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Questions and answers

On 30 January 2018, Gilead Sciences International Ltd. officially notified the Committee for Medicinal Products for Human Use (CHMP) that it wishes to withdraw its application to use the cancer medicine Zydelig in combination with the cancer medicines rituximab and bendamustine for the treatment of chronic lymphocytic leukaemia (CLL).

What is Zydelig?

Zydelig is used to treat two types of blood cancer: CLL and follicular lymphoma (cancers that affect a type of white blood cells called B lymphocytes).

In CLL, Zydelig is used in combination with another medicine (rituximab or ofatumumab) in patients who have received at least one previous treatment and in patients who have genetic mutations in their cancer cells called 17p deletion or TP53 mutation who cannot be treated with any other therapy.

In follicular lymphoma, Zydelig is used on its own in patients whose disease has not responded to two previous treatments.

Further information on Zydelig’s current uses can be found on the Agency’s website.

What was Zydelig expected to be used for?

Zydelig was also expected to be used in combination with rituximab and bendamustine to treat adults with CLL who had received at least one previous treatment.

How does Zydelig work?

The active substance in Zydelig, idelalisib, blocks the effects of an enzyme called PI3K-delta. This enzyme plays a role in the growth, migration and survival of white blood cells but is overactive in blood cancers, where it enables the survival of the cancer cells. By targeting this enzyme and blocking its effects, idelalisib causes death of the cancer cells, thereby delaying or stopping the progression of the cancer.

What did the company present to support its application?

The company presented data from one main study comparing Zydelig with placebo (a dummy treatment) both used in addition to bendamustine and rituximab. The study involved 416 patients with CLL who had received previous treatment. The main measure of effectiveness was how long patients lived without their disease getting worse.

How far into the evaluation was the application when it was withdrawn?

The application was withdrawn after the CHMP had evaluated the documentation provided by the company and formulated lists of questions. The company had not responded to the last round of questions at the time of the withdrawal.

What was the recommendation of the CHMP at that time?

Based on the review of the data and the company’s response to the CHMP lists of questions, at the time of the withdrawal, the CHMP had some concerns and was of the provisional opinion that Zydelig could not have been approved for use with rituximab and bendamustine in patients with CLL.

The CHMP noted that patients treated with Zydelig in addition to rituximab and bendamustine lived longer without their disease getting worse than those receiving placebo in addition to rituximab and bendamustine. However, because of the design of the study and the side effect profile of Zydelig, the CHMP considered that more longer term data were needed to show that the benefits of Zydelig outweighed its risks in this combination.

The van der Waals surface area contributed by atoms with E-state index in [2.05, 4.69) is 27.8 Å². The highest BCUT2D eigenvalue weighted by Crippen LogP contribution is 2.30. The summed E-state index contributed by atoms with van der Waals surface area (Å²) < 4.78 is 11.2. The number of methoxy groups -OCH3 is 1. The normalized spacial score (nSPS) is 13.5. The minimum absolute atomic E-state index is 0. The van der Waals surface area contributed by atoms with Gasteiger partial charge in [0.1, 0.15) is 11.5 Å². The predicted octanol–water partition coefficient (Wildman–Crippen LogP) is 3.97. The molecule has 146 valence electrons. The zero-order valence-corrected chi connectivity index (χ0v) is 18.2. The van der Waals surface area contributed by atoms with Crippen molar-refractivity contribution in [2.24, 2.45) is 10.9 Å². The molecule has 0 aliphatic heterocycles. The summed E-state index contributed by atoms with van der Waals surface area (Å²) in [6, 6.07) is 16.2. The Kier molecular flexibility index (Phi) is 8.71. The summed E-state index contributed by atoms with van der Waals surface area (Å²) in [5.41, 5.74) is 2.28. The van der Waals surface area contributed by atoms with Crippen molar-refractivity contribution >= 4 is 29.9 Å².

What were the reasons given by the company for withdrawing the application?

In its letter notifying the Agency of the withdrawal of application, the company stated that the withdrawal is based on CHMP’s opinion that the data supplied did not provide sufficient evidence to conclude that the medicine’s benefits outweigh its risks.

The withdrawal letter is available.

What consequences does this withdrawal have for patients in clinical trials?

The company informed the CHMP that this withdrawal does not impact ongoing clinical trials with Zydelig.

If you are in a clinical trial and need more information about your treatment, contact the doctor who is giving it to you.

What is happening with Zydelig in its authorised uses?

There are no consequences on the use of Zydelig in its authorised uses.


Key facts

Product details for Zydelig
Product numberEMEA/H/C/003843
Date of issue of marketing authorisation valid throughout the European Union (if applicable)18/09/2014
International non-proprietary name or common name


Active substanceidelalisib
Date of withdrawal30/01/2018
Company making the application

Gilead Sciences International Ltd

Withdrawal typePost-authorisation

All documents

Name Language First published Last updated
Withdrawal letter: Zydelig (English only) 2018-02-23  
Questions and answers on the withdrawal of the application for a change to the marketing authorisation for Zydelig (idelalisib) (English only) 2018-02-23  

Related information on withdrawals

The question-and-answer (Q&A) document provides a summary of the CHMP's evaluation of the application at the time of the withdrawal, and includes a link to the company's formal withdrawal letter.

An assessment report is published when the application is withdrawn after the first stage of the CHMP's evaluation is completed ('day 90').